Hollywood can't have it both ways. If audiences are open to stories about people with disabilities should actors with disabilities be cast in those roles? Is it acceptable for able actors to portray characters with disabilities and if so, is there an obligation toward accuracy and authenticity?
So was the crux of a conversation with a friend when we discussed Ironside
, the revival network series of the late 60s. Blair Underwood
plays lead character Robert Ironside, a police detective paralyzed by a gunshot wound.
"I find able actors playing people with a disability completely insulting" I huffed.
"You didn't think that about The Intouchables." He gently reminded me.
I raved about Harvey Weinstein's The Intouchables
. How was it different? It comes down to believability and sensitivity. Granted, there were some schmaltzy plot devices in the story but there was also an exploration of society's view of people with disability. There were vignettes that exposed Philippe's experiences with autonomic dysreflexia, his lack of sensation or core stability; it didn't shy away from his bowel program, his sense of isolation, etc. The story was made more powerful because he stayed in character the entire time; no flash backs or dream sequences where he walked or danced or ran carefree through fields of flowers. While some of the circumstances were unreal, I felt that overall the depiction of Philippe's paralysis was good.
Fast forward to Ironside. My misgivings started with the Today Show
interview that I found off-putting from tone to content; starting with Willie Geist's introduction of the "wheelchair bound detective." I hate that term for both its inaccuracy and pejorative; especially to describe this sexy, virile, he-man who is still actively chases bad guys.
There's a cultural tone-deafness to the interview that set my teeth on edge. During the interview, Underwood presents his bona fides; his mother uses a wheelchair, so he "gets" disability. In the next breath, Underwood laughs about using his wheelchair to embarrass his kids in restaurants.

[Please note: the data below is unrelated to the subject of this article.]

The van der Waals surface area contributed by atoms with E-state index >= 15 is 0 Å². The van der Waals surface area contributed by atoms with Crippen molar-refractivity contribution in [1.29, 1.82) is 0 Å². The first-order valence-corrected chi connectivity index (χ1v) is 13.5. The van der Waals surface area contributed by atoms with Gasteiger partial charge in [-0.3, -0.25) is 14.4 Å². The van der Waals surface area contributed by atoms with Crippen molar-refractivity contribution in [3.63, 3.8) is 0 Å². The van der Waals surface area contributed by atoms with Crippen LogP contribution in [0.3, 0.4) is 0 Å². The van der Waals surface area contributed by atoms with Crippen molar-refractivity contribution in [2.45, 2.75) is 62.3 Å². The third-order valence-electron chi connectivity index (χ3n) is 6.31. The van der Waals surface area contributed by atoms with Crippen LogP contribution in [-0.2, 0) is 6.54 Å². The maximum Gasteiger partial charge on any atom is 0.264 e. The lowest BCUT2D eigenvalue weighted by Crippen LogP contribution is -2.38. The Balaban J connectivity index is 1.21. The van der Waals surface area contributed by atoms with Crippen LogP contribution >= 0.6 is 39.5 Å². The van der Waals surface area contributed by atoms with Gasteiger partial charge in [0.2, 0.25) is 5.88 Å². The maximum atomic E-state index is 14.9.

Underwood revealed that his character, Robert Ironside will spend a lot of time in flashbacks, so Blair will get to run and jump and sex it up sometimes and then play the conflicted, brooding para who has issues adjusting to disability. You know - a real "character development" role. Oh, please…
Seems a bit lazy and convenient to me; if you're going to play a paraplegic, then stay in character and avoid these weak plot devices. Instead of flashbacks, show us what rugged, sexy, paralyzed men accomplish every single day. While Ironside is fighting crime, will he also fight the negative stereotypes toward PWD? In that case, I'll watch just for the episode where Ironside hails a cab in NYC
. That level of advocacy might be a bit of stretch for network television.
My criticism comes down to stewardship. Underwood is portraying one of us; he needs to do so with some authenticity. His wheelchair is not a punch line to embarrass his children in restaurants. When Underwood is talking about our community in the media, is there a responsibility that comes with the role? Does he have a duty toward sensitivity and advocacy that begins with people-first language and ditching the pejoratives?
Are there no actors with actual disability who could play the role of this sexy detective? How about Mitch Longley
, Daryl Mitchell
or Eddie McGee
? I grow tired of able actors co-opting our stories.
Why is it that actors who are actually paralyzed
don't have larger roles in Hollywood? If Ironside
is interesting to general audiences, why wouldn't they eat up Teal Sherer's
( pictured) scripted comedy, My Gimpy Life
, which currently lives as a struggling internet series with a Kickstarter campaign
to finance season 2? It the funniest, most authentic work I've seen regarding people living with paralysis and it has broad appeal.
Hollywood can't have it both ways. If audiences are open to stories about people with disabilities then actors with disabilities should be cast in those roles. If the character Robert Ironside
is captivating, so is the real Teal Sherer.
fits Hollywood's fixation with stories of justice. Can Hollywood dispense some real justice while exploring these stories of disability?
© 2013 Jennifer Longdon |
| | Read her personal blog.